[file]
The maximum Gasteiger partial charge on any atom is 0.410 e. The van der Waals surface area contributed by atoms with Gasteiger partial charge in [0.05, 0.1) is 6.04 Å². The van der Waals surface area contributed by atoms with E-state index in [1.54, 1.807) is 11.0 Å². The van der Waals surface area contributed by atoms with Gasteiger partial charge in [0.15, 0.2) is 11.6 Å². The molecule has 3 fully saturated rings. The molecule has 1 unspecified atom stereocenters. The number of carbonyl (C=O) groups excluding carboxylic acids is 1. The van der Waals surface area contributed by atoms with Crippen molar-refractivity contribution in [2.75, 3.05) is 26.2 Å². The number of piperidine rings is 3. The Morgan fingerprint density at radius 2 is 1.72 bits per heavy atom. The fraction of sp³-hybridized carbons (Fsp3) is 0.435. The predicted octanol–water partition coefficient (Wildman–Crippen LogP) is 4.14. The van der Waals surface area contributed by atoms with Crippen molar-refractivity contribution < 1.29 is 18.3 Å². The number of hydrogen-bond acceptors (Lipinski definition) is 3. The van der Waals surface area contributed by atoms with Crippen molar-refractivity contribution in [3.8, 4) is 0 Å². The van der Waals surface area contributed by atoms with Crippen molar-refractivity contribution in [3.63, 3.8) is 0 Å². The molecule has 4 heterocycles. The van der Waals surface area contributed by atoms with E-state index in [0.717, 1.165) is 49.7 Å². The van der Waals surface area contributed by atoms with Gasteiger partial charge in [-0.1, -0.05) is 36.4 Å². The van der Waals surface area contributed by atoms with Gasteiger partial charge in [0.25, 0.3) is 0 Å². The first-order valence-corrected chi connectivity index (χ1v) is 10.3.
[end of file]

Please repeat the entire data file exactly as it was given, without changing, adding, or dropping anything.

The maximum Gasteiger partial charge on any atom is 0.410 e. The van der Waals surface area contributed by atoms with Gasteiger partial charge in [0.05, 0.1) is 6.04 Å². The van der Waals surface area contributed by atoms with E-state index in [1.54, 1.807) is 11.0 Å². The van der Waals surface area contributed by atoms with Gasteiger partial charge in [0.15, 0.2) is 11.6 Å². The molecule has 3 fully saturated rings. The molecule has 1 unspecified atom stereocenters. The number of carbonyl (C=O) groups excluding carboxylic acids is 1. The van der Waals surface area contributed by atoms with Crippen molar-refractivity contribution in [2.75, 3.05) is 26.2 Å². The number of piperidine rings is 3. The Morgan fingerprint density at radius 2 is 1.72 bits per heavy atom. The fraction of sp³-hybridized carbons (Fsp3) is 0.435. The predicted octanol–water partition coefficient (Wildman–Crippen LogP) is 4.14. The van der Waals surface area contributed by atoms with Crippen molar-refractivity contribution < 1.29 is 18.3 Å². The number of hydrogen-bond acceptors (Lipinski definition) is 3. The van der Waals surface area contributed by atoms with Crippen molar-refractivity contribution in [3.8, 4) is 0 Å². The van der Waals surface area contributed by atoms with Crippen molar-refractivity contribution in [3.63, 3.8) is 0 Å². The molecule has 4 heterocycles. The van der Waals surface area contributed by atoms with E-state index in [0.717, 1.165) is 49.7 Å². The van der Waals surface area contributed by atoms with Gasteiger partial charge in [-0.1, -0.05) is 36.4 Å². The van der Waals surface area contributed by atoms with Gasteiger partial charge in [0.25, 0.3) is 0 Å². The first-order valence-corrected chi connectivity index (χ1v) is 10.3.